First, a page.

CEMAC technologies’ Eric Paulsen tells Waste Management Review about the company’s suite of offerings, including shredders, which support Australia’s transition to a circular economy.
A push towards a circular economy in the face of Australia’s National Sword requires a transformation in the nation’s source separation infrastructure, including more advanced materials handling, shredders and sensor-based recycling technologies.
One technology provider is offering its 15 years of experience across resource recovery, plant engineering and equipment design to help support the transition.
In addition to its high level of engineering experience, Eric Paulsen, Director of equipment provider CEMAC technologies, says the company has partnered with leading technology vendors to offer a range of tried and tested solutions to the resource recovery market.
“All the technologies we offer are geared around reprocessing materials as opposed to landfilling. This ranges from Tomra sensor-based sorting, Weima shredding and granulating, screening and ballistic separation, right through to plastics washing and Erema repelletising,” Eric says.
Eric says the company can close the loop directly by manufacturing new products in-line, such as strapping, sheets and preforms for bottles.
“These synergies across recycling and the manufacturing process bring materials back to secondary use and occupations,” Eric says.
He says CEMAC technologies’ focus on material resources ensures maximum value is extracted from the commodity.
In the shredders, crushers and granulators space, CEMAC technologies touts the Weima brand as a world leader in machine manufacturing. He says Weima’s shredders handle wood, timber, plastics and paper, mixed wastes and refuse-derived fuel.
Eric says that when it comes to plastics processing, a good shredder is robust and durable and handles a range of products. The multipurpose Weima range can be tailored to shred materials from shrink wrap or hard plastics, right through to difficult mixed waste streams. “It all comes down to the design and robustness of the machine, allowing it to operate for long periods without downtime,” he says.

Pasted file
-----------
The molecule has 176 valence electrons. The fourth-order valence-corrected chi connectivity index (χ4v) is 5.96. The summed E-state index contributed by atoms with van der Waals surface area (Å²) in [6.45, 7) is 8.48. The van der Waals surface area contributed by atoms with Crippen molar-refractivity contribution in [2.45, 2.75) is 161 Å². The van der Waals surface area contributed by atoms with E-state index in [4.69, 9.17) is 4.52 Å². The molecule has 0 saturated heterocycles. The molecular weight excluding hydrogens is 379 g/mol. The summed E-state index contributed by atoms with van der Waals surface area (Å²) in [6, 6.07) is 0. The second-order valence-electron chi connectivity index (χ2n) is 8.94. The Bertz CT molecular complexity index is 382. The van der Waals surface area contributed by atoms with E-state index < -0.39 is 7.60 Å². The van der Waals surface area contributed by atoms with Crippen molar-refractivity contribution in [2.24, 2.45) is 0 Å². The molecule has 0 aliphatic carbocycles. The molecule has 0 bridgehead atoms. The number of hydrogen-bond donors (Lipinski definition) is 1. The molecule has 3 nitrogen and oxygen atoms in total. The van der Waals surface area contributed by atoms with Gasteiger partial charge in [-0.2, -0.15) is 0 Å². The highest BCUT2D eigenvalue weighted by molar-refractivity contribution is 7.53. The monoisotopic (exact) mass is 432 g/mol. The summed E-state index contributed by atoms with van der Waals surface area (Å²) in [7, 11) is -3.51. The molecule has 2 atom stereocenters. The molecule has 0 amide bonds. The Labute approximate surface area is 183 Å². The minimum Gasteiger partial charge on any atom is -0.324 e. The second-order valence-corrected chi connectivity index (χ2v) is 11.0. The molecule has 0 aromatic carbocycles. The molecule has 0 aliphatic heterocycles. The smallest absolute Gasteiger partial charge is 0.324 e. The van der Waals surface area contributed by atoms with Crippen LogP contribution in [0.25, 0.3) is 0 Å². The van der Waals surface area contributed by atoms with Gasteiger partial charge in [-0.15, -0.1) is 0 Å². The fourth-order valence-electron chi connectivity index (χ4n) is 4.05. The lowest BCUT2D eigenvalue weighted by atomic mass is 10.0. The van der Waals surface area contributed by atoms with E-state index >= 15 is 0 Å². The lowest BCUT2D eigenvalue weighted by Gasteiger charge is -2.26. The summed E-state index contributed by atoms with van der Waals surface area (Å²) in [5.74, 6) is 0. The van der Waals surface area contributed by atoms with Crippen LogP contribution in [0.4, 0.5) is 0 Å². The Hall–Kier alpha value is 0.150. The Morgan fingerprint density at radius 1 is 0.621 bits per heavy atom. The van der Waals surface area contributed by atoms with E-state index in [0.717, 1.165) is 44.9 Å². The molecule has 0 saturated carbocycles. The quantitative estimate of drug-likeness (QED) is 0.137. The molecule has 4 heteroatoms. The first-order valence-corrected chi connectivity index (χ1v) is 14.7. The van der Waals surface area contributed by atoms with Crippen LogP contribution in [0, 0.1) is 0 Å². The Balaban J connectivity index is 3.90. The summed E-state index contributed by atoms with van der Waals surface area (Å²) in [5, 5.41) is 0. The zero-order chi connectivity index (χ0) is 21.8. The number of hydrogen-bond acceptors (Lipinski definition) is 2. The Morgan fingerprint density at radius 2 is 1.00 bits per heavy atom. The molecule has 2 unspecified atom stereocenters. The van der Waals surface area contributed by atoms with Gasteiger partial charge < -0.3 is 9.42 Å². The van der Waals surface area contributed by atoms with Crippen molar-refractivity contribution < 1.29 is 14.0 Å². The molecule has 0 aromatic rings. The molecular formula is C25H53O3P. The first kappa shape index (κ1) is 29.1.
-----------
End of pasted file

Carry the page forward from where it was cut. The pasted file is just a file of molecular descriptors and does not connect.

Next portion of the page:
Eric says investments on shredders can not be made based on equipment costs alone, as downtime and loss of production is significantly more expensive in the long term than a slightly higher investment in the machine.
He says the Weima range offers a hydraulic drive option that consumes less power than a gearbox chain without peak start-ups and slowdown, making it an economical solution in the long term. He adds that the hydraulic option can run at 100 per cent torque, which means operators don’t have to empty machines for restart.
For ease of maintenance, Weima’s shredders offer easy access from both sides of the machine for rotor blades and counter knife changes. Eric says maintenance, adjustments and changes of the knives can be made directly on the shaft, with adjustable counter knives from the outside of the machine so you don’t have to open it. “If you have contamination and/or want to get access to the shaft, it’s very easy to access the front and back end of the rotor.”